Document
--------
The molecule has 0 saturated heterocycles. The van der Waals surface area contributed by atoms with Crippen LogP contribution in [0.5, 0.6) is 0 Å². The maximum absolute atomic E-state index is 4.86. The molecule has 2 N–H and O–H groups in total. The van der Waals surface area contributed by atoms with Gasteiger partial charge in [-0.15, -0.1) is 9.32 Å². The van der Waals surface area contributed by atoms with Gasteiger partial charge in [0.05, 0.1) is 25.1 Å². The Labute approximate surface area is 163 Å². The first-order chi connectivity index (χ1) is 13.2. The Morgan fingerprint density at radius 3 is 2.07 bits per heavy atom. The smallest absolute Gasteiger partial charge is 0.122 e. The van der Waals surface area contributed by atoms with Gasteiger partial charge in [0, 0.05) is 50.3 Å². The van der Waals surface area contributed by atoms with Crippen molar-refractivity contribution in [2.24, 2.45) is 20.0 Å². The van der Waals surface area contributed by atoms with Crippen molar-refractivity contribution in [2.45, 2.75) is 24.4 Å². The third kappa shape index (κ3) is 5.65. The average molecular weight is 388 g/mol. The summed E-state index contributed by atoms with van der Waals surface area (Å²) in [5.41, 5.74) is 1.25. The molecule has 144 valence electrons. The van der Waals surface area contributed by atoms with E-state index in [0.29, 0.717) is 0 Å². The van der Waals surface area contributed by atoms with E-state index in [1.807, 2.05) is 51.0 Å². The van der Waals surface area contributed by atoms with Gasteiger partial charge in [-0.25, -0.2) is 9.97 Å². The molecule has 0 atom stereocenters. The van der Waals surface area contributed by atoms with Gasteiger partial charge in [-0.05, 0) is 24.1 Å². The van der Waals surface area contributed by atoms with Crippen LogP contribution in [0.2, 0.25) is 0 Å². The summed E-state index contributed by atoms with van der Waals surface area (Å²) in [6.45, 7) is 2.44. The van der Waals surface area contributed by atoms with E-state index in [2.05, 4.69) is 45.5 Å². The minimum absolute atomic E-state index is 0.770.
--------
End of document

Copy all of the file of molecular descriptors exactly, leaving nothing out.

The molecule has 0 saturated heterocycles. The van der Waals surface area contributed by atoms with Crippen LogP contribution in [0.5, 0.6) is 0 Å². The maximum absolute atomic E-state index is 4.86. The molecule has 2 N–H and O–H groups in total. The van der Waals surface area contributed by atoms with Gasteiger partial charge in [-0.15, -0.1) is 9.32 Å². The van der Waals surface area contributed by atoms with Gasteiger partial charge in [0.05, 0.1) is 25.1 Å². The Labute approximate surface area is 163 Å². The first-order chi connectivity index (χ1) is 13.2. The Morgan fingerprint density at radius 3 is 2.07 bits per heavy atom. The smallest absolute Gasteiger partial charge is 0.122 e. The van der Waals surface area contributed by atoms with Gasteiger partial charge in [0, 0.05) is 50.3 Å². The van der Waals surface area contributed by atoms with Crippen molar-refractivity contribution in [2.24, 2.45) is 20.0 Å². The van der Waals surface area contributed by atoms with Crippen molar-refractivity contribution in [2.45, 2.75) is 24.4 Å². The third kappa shape index (κ3) is 5.65. The average molecular weight is 388 g/mol. The summed E-state index contributed by atoms with van der Waals surface area (Å²) in [5.41, 5.74) is 1.25. The molecule has 144 valence electrons. The van der Waals surface area contributed by atoms with E-state index in [0.29, 0.717) is 0 Å². The van der Waals surface area contributed by atoms with E-state index in [1.807, 2.05) is 51.0 Å². The van der Waals surface area contributed by atoms with Gasteiger partial charge in [-0.25, -0.2) is 9.97 Å². The molecule has 0 atom stereocenters. The van der Waals surface area contributed by atoms with Gasteiger partial charge in [-0.05, 0) is 24.1 Å². The van der Waals surface area contributed by atoms with Crippen LogP contribution in [0.2, 0.25) is 0 Å². The summed E-state index contributed by atoms with van der Waals surface area (Å²) in [6.45, 7) is 2.44. The van der Waals surface area contributed by atoms with E-state index in [2.05, 4.69) is 45.5 Å². The minimum absolute atomic E-state index is 0.770.